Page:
What Is Dementia With Lewy Bodies?
When people think of dementia they instantly think of Alzheimer’s disease. As by far the biggest cause of dementia, Alzheimer’s has attracted the most attention from the medical world, the press and the general public, but there are numerous other conditions that cause dementia.
One that has received a boost in public interest recently, thanks to the American drama The Boss starring Kelsey Grammer, is dementia with Lewy bodies.
The Disease and Its Symptoms:
This condition, which is responsible for about 10 per cent of dementia cases, but is believed to be underdiagnosed, shares many symptoms with both Alzheimer’s and Parkinson’s. As a result it can often be misdiagnosed, and as with any progressive disease proper early diagnosis is the key to managing the condition.
You’re probably wondering what Lewy bodies are? First discovered in 1912 by Dr. Friedrich Heinrich Lewy, Lewy bodies are microscopic protein deposits found in the brain. They are associated with the death of brain cells, though whether they are the cause or effect of cell death isn’t clear. They spread throughout the brain and disrupt the transmission of chemicals such as dopamine and impair cognitive functioning.
Lewy bodies are also found in sufferers of Parkinson’s disease and someone with dementia with Lewy bodies may exhibit some of the symptoms of Parkinson’s such as limb trembling, muscle and joint stiffness resulting in a shuffling gait and impassive facial expression.
However, this form of dementia also has some symptoms that are particular to it. One of the most distressing to both the sufferer and those around them are vivid and sometimes frightening hallucinations. This symptom occurs in about two-thirds of cases. Although many report visions of animals or people that are nice, a significant proportion of sufferers have threatening hallucinations which cause anxiety and distress.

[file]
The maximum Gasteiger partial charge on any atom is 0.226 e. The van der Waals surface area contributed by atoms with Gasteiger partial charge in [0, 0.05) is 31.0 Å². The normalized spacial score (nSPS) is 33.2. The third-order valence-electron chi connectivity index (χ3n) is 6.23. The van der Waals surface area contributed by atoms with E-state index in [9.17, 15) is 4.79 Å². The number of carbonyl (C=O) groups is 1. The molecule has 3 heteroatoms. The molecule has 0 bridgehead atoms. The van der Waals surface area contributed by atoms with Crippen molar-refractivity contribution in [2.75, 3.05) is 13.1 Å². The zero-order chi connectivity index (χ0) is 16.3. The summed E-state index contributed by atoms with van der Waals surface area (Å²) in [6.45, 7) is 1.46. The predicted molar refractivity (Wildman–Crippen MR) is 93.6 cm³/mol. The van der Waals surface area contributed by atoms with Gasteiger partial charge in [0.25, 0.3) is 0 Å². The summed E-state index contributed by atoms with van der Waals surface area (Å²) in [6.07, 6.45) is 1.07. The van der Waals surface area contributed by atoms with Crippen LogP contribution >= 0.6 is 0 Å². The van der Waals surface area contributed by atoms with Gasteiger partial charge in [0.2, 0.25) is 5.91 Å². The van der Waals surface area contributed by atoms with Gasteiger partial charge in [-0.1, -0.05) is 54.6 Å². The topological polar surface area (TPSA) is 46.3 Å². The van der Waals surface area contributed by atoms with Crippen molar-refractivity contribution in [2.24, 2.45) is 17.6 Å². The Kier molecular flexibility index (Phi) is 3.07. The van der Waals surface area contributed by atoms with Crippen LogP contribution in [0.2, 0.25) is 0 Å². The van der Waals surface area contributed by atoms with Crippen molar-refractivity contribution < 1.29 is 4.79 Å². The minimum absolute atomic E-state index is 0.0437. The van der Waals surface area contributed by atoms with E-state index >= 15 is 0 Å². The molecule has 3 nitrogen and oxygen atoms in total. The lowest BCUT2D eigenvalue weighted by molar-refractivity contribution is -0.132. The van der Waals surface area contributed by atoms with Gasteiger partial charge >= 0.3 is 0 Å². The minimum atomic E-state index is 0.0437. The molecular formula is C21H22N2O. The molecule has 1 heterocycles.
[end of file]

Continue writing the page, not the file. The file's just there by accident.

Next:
Another unique symptom that sets this form of dementia apart from Alzheimer’s is that the cognitive functioning of those who have the condition can often fluctuate quite wildly over periods of times, sometimes within a matter of minutes. If a diagnosis of Alzheimer’s has been given, but the person is sometimes able to function normally for periods of time before becoming confused again, then they may well have dementia with Lewy bodies.
Because dementia with Lewy bodies is a progressive disease with no current cure the patient will deteriorate over time. There are however options that can make the patient more comfortable, for example Parkinson’s-like symptoms can be relieved by using anti-Parkinson’s drugs, although it has been found that these can aggravate hallucinations in some patients. Good care can be a lifeline to patients and family members with activities that can stimulate and engage with the sufferer, allowing higher quality of life. As the symptoms progress more care will be needed and often a move into a care home specialising in dementia care is the most appropriate form of action.
There are also some initial studies that indicate certain other drugs can help with managing symptoms of this form of dementia, but these need further investigation.
As always, any concerns you have for yourself or a loved-one should be referred to a medical professional.
This guest post was created in association with Hallmark Care Homes, who operate care homes in Essex, and in many different locations across the UK